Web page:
During an investigation or before the trial commences, the prosecutor may make several applications or motions in court. The defense may also make applications which the prosecutor must respond to. Some of the pre-trial motions a prosecutor may make or respond to are:
1. Search Warrants
These are legal documents authorising law enforcement officials to enter someone’s premises and search it for evidence. In most jurisdictions, it requires an application to the court with adequate justification to have the warrant issued.
2. Warrants of Arrest
These are legal documents authorising the arrest of a suspect. The prosecutor applies for the warrant on behalf of the investigator who requires to effect the arrest.
In most jurisdictions, all accused persons are entitled to bail as a right. However, this right is not absolute. The prosecution can make an application for the accused person to be denied bail on various grounds. These include: the likelihood of the accused person to abscond when released on bail; the likelihood of the accused to interfere with evidence or with witnesses; the likelihood of the accused to commit another offence when released on bail; and the likelihood that the accused person can be harmed if he/she is released.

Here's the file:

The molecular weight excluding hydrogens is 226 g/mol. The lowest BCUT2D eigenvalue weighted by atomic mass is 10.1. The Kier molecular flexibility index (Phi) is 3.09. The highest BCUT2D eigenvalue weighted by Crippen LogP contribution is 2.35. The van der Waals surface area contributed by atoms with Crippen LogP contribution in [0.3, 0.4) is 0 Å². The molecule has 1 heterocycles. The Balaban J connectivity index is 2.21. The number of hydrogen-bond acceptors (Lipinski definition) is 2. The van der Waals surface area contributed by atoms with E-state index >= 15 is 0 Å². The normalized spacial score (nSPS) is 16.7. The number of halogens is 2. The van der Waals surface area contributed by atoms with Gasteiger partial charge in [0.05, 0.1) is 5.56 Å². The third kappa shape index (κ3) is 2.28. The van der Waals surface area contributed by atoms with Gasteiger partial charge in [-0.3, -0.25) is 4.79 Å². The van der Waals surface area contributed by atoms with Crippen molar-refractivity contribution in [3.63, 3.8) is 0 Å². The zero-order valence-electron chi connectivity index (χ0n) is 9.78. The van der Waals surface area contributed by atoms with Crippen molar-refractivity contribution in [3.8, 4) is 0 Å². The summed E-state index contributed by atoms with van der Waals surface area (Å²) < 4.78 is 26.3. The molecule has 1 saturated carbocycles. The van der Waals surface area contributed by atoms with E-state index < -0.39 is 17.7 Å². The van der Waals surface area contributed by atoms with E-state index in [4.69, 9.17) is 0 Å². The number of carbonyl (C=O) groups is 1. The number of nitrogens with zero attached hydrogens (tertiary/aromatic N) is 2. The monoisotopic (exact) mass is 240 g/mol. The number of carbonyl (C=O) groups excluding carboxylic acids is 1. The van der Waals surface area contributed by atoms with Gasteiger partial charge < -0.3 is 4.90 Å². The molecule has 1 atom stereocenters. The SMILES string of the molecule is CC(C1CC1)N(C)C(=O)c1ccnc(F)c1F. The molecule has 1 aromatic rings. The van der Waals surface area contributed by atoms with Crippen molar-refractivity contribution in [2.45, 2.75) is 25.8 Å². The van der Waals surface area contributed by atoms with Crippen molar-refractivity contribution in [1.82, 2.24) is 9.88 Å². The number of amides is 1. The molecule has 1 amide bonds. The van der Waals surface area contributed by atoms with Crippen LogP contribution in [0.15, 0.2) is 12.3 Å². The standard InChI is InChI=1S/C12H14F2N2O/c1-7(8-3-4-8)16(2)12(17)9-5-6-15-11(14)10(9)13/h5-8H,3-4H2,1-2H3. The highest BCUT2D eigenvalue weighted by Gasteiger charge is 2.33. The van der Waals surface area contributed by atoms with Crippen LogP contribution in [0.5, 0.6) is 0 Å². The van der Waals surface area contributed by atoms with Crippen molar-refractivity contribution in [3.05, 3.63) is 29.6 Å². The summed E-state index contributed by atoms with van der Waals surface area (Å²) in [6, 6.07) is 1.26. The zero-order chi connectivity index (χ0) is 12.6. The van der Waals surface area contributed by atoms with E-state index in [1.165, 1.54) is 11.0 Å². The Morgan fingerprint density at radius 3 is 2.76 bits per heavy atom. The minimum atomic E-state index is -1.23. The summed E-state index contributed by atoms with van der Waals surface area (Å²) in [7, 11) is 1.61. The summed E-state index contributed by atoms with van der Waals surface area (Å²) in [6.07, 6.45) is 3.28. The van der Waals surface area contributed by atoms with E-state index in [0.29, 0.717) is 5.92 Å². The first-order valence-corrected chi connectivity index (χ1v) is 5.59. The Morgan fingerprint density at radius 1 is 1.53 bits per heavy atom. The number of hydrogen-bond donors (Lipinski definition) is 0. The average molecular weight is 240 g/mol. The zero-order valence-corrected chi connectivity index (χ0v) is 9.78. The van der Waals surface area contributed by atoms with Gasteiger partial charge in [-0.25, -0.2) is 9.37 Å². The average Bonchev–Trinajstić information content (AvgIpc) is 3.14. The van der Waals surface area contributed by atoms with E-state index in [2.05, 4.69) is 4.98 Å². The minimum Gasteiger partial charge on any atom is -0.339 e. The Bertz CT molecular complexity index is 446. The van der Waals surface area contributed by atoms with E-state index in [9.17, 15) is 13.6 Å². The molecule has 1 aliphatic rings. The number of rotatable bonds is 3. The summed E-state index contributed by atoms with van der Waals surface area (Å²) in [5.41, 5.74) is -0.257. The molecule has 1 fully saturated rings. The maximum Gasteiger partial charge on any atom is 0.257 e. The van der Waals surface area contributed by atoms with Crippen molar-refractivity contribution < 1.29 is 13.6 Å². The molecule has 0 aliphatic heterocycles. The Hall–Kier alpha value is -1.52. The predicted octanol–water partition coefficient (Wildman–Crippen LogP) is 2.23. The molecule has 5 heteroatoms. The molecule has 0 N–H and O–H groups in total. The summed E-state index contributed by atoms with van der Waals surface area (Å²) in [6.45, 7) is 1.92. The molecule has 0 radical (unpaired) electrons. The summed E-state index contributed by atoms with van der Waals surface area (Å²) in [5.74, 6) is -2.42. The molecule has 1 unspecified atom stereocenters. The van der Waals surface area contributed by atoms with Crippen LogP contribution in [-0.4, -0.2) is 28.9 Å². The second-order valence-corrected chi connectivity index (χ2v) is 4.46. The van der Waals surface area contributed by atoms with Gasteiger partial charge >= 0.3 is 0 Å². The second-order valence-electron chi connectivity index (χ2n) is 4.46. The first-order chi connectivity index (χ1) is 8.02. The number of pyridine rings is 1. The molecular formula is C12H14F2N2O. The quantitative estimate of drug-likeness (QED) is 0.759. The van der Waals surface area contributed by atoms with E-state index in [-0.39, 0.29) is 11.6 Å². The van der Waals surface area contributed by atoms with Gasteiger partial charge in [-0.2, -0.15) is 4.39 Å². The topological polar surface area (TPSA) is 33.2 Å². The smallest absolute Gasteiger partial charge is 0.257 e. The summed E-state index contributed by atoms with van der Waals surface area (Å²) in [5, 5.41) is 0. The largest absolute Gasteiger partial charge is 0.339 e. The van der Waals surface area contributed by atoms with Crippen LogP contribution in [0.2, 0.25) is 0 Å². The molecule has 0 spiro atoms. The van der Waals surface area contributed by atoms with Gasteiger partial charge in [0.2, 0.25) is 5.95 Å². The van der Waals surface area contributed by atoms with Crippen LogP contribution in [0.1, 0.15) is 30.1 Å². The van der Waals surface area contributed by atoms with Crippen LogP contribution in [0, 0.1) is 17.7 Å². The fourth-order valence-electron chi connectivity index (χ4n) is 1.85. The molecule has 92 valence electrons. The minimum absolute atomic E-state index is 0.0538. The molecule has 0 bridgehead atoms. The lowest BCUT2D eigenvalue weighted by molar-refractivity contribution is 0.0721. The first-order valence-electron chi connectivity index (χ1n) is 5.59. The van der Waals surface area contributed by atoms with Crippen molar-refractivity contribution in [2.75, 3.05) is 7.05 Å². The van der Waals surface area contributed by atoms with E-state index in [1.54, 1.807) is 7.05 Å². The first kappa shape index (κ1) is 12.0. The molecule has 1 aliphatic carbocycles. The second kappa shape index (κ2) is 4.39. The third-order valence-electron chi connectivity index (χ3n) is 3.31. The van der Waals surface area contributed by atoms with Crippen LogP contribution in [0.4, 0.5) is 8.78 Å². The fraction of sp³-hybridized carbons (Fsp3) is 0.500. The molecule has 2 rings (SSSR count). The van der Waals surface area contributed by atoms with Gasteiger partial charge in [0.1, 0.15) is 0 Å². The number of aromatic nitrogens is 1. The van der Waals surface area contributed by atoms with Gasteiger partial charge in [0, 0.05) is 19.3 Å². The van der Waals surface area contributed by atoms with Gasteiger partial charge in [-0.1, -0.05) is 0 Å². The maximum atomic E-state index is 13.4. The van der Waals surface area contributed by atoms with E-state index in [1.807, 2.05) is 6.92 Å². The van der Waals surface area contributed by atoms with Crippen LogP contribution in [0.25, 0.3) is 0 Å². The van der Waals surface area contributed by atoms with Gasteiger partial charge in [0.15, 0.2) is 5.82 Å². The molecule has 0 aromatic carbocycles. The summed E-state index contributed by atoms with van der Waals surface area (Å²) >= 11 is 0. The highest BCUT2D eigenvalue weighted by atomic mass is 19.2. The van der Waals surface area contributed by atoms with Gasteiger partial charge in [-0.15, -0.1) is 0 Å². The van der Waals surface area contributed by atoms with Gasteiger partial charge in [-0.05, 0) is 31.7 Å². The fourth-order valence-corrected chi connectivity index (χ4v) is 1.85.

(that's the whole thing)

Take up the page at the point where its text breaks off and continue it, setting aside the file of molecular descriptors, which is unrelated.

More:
These are applications the prosecutor makes to the court after the accused person has been convicted. They usually deal with further punishments or handling of exhibits produced before the court. Some of the post-conviction motions a Prosecutor may be required to make are:
1. Forfeiture Orders
In some jurisdictions, forfeiture is not automatic upon conviction and the prosecution has to make an application for it. The prosecutor can apply for forfeiture of subject matter, instrumentalities or proceeds of the crime. They can also apply for forfeiture of the accused person’s assets.
2. Deportation Orders
Where the accused person is a foreigner and has committed a serious wildlife crime, the prosecutor can apply for the accused to be deported after he/she finishes serving his/her sentence.
3. Disposal of Exhibits
The prosecutor may sometimes be required to apply to the court for the disposal of exhibits. The exhibits may need to be returned to the owner, be destroyed or be disposed of in any other way that the law may require.